Asbestos Survey: Generalities
The aim of the Asbestos Survey is to locate and assess risks from ‘asbestos containing materials’ (acm’s) in a given property.
The resulting survey can be put to a number of uses:
- To protect staff and visitors from potential exposure to airborne asbestos fibre by identifying those materials that may pose a risk to health.
- To provide information to visiting contractors such as electricians or plumbers who might otherwise unwittingly disturb acm’s.
- To prioritise those acm’s that need urgent attention from those that just need to be monitored.
- To be used as a ‘catalogue’ of acm’s for possible use by asbestos removal contractors or demolition contractors when tendering for an asbestos removal project.
- To be used as part of a due-diligence exercise to assess any liabilities pertaining to the building/business prior to sale or let.
- To fulfil the legal obligation to have assessed the property for asbestos hazards.
The 3 different types of Asbestos Survey
There are three types of Asbestos Survey; a management survey, a refurbishment survey and a demolition survey.
In loose terms, a management survey attempts to locate all acm’s that might be encountered during the normal day to day use of a building. For example, asbestos wall panels or ceilings would be logged and sampled as would pipe lagging in a boiler-room, or vinyl floor tiles in a kitchen area. What may not be included however are those materials that are beyond reasonable access such as very high ceilings, materials inside wall voids, under floors or (sometimes) in ceiling voids.
The result is that the client gets a register of acm’s helping them to ensure the safe day to day operation of their business. The acm’s located will have a numerical ‘risk factor’ attributed to them so that the client knows where the more relevant hazards are. No significant disturbance will have taken place during the survey and there will be minimal damage to the decorative order of the building. Mostly, the survey can be carried out in an occupied property although there may be the occasional requirement to vacate an area during sampling.
By contrast, the refurbishment and demolition surveys set out to identify all acm’s in a building (or given area), both the accessible and inaccessible. Slightly different approaches are taken depending on whether the building is to be refurbished or demolished.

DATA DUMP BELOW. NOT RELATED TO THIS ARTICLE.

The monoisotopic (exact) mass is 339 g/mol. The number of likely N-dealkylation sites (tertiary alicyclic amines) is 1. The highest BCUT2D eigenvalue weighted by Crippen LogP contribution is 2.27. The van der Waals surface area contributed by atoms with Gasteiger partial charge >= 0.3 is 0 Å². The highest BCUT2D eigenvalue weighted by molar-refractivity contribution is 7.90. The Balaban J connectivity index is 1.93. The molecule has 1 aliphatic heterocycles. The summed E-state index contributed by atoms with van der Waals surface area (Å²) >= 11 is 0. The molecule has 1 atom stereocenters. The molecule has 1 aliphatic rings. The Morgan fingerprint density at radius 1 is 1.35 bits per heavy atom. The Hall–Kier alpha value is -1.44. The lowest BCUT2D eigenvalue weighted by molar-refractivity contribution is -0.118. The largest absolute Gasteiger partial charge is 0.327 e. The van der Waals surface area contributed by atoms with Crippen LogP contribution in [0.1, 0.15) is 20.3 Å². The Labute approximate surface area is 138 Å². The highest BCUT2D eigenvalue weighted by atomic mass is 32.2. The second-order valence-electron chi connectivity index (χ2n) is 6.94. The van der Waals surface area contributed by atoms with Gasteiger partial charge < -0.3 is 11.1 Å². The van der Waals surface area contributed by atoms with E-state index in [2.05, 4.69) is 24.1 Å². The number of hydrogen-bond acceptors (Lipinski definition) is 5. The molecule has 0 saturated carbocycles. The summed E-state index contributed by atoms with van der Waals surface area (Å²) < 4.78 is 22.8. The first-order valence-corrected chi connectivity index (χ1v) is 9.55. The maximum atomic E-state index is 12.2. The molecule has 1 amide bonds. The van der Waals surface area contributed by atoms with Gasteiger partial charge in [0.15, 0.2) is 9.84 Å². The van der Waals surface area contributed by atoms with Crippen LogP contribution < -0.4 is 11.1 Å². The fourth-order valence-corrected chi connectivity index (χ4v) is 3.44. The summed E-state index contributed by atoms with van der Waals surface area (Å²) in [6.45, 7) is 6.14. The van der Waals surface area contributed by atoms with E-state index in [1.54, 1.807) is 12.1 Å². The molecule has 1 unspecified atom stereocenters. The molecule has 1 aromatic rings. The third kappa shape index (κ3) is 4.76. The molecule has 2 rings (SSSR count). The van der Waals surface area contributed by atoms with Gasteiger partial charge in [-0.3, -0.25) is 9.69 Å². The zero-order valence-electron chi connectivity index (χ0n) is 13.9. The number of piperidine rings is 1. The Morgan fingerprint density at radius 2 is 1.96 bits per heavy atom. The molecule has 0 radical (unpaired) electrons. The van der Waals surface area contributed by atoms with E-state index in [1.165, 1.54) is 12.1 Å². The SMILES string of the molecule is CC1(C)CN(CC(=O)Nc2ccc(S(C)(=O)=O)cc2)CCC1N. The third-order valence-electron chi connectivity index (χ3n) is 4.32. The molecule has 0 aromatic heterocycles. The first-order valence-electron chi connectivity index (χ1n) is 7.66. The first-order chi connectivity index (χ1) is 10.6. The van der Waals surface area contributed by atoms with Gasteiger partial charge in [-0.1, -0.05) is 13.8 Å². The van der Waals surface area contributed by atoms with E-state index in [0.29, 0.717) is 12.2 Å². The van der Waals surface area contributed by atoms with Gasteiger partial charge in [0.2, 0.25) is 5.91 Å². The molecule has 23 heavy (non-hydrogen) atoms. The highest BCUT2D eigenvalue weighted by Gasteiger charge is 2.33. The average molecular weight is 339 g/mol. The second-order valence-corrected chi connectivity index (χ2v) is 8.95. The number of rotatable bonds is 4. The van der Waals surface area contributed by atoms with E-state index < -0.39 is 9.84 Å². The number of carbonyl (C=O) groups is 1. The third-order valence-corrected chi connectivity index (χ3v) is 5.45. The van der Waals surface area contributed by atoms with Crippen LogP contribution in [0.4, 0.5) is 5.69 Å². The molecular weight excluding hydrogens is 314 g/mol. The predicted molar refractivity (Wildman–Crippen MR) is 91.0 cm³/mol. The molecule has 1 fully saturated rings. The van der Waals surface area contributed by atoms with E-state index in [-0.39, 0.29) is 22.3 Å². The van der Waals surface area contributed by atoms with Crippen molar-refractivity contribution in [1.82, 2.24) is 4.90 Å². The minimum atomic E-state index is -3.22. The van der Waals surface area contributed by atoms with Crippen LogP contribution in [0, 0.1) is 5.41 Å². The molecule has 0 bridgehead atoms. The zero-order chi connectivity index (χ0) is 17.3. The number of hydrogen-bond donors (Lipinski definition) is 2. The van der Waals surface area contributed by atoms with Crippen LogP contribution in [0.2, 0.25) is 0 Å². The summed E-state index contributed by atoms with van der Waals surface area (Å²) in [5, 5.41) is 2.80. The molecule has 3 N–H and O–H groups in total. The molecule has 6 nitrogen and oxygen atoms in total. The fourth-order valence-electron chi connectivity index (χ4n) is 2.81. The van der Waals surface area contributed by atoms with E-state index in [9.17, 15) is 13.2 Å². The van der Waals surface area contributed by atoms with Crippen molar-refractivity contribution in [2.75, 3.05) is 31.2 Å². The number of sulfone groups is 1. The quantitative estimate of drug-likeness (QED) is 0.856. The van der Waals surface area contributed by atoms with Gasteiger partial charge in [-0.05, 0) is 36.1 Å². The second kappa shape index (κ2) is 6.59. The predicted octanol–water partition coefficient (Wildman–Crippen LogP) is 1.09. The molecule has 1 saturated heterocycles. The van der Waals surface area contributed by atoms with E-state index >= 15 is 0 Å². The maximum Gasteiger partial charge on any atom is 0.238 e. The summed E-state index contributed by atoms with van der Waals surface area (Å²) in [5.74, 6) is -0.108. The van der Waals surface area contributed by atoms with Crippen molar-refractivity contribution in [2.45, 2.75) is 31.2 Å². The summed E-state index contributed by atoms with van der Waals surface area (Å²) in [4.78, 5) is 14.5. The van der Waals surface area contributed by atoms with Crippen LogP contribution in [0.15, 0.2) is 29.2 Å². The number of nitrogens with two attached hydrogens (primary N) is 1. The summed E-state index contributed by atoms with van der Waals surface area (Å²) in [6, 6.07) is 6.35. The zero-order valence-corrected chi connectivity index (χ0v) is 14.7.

The result is that the client gets a register of all* acm’s in the property which can be passed on to contractors who will develop a strategy and cost for removing all asbestos materials from the site prior to refurbishment or demolition. There will, of necessity, have been a greater level of disturbance and more significant damage to the decorative order in order to locate them. The survey should therefore not be carried out in an occupied building.
(all* may exclude intrusive investigations into certain structural elements like load bearing columns, beams or floor/ground slabs)
Hybrids and ‘2 Parters’
There are sometimes variations on a theme where the surveys are re-imagined to fit in with the specific requirements of the client.
A hybrid survey is sometimes undertaken where a client wants a general management survey of a site but requires more detailed information about one particular area where they have a refurbishment project in mind. In this case a refurbishment and demolition survey is undertaken to that specific area and a general management survey is carried out to the rest of the site.
A 2 parter survey is conducted where a client wants an overall feel for any asbestos problems while it is still occupied so that they have at least some information about potential asbestos liabilities before – perhaps – proceeding with a purchase or modernisation programme. In which case a management survey is conducted initially and that information is fed back to the client who will then commission a refurbishment and demolition update later on when the building has been decanted.
What is involved in an asbestos survey? Click here